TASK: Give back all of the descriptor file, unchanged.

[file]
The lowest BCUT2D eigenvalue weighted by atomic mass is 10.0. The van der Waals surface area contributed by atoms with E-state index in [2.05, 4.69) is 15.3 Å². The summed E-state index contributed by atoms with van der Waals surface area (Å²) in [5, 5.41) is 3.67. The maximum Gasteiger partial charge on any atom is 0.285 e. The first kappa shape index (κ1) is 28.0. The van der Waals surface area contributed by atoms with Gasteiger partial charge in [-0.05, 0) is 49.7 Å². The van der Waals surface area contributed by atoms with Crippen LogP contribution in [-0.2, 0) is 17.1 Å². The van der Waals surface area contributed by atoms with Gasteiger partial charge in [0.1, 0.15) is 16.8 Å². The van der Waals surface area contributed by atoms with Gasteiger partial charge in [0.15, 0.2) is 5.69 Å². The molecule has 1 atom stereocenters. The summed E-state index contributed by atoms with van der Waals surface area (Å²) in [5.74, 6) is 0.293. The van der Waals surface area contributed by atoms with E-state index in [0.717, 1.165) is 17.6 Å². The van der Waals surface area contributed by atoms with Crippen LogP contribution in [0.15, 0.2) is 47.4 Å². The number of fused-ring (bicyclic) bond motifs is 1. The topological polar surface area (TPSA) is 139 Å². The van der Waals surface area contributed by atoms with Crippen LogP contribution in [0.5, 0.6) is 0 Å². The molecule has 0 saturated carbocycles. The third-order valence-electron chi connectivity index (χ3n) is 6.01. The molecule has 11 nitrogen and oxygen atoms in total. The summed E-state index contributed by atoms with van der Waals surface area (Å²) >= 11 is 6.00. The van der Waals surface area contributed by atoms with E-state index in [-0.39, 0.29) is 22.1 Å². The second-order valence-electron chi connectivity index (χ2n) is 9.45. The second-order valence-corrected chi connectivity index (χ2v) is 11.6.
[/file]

The lowest BCUT2D eigenvalue weighted by atomic mass is 10.0. The van der Waals surface area contributed by atoms with E-state index in [2.05, 4.69) is 15.3 Å². The summed E-state index contributed by atoms with van der Waals surface area (Å²) in [5, 5.41) is 3.67. The maximum Gasteiger partial charge on any atom is 0.285 e. The first kappa shape index (κ1) is 28.0. The van der Waals surface area contributed by atoms with Gasteiger partial charge in [-0.05, 0) is 49.7 Å². The van der Waals surface area contributed by atoms with Crippen LogP contribution in [-0.2, 0) is 17.1 Å². The van der Waals surface area contributed by atoms with Gasteiger partial charge in [0.1, 0.15) is 16.8 Å². The van der Waals surface area contributed by atoms with Gasteiger partial charge in [0.15, 0.2) is 5.69 Å². The molecule has 1 atom stereocenters. The summed E-state index contributed by atoms with van der Waals surface area (Å²) in [5.74, 6) is 0.293. The van der Waals surface area contributed by atoms with E-state index in [0.717, 1.165) is 17.6 Å². The van der Waals surface area contributed by atoms with Crippen LogP contribution in [0.15, 0.2) is 47.4 Å². The number of fused-ring (bicyclic) bond motifs is 1. The topological polar surface area (TPSA) is 139 Å². The van der Waals surface area contributed by atoms with Crippen LogP contribution in [0.5, 0.6) is 0 Å². The molecule has 0 saturated carbocycles. The third-order valence-electron chi connectivity index (χ3n) is 6.01. The molecule has 11 nitrogen and oxygen atoms in total. The summed E-state index contributed by atoms with van der Waals surface area (Å²) >= 11 is 6.00. The van der Waals surface area contributed by atoms with E-state index in [-0.39, 0.29) is 22.1 Å². The second-order valence-electron chi connectivity index (χ2n) is 9.45. The second-order valence-corrected chi connectivity index (χ2v) is 11.6.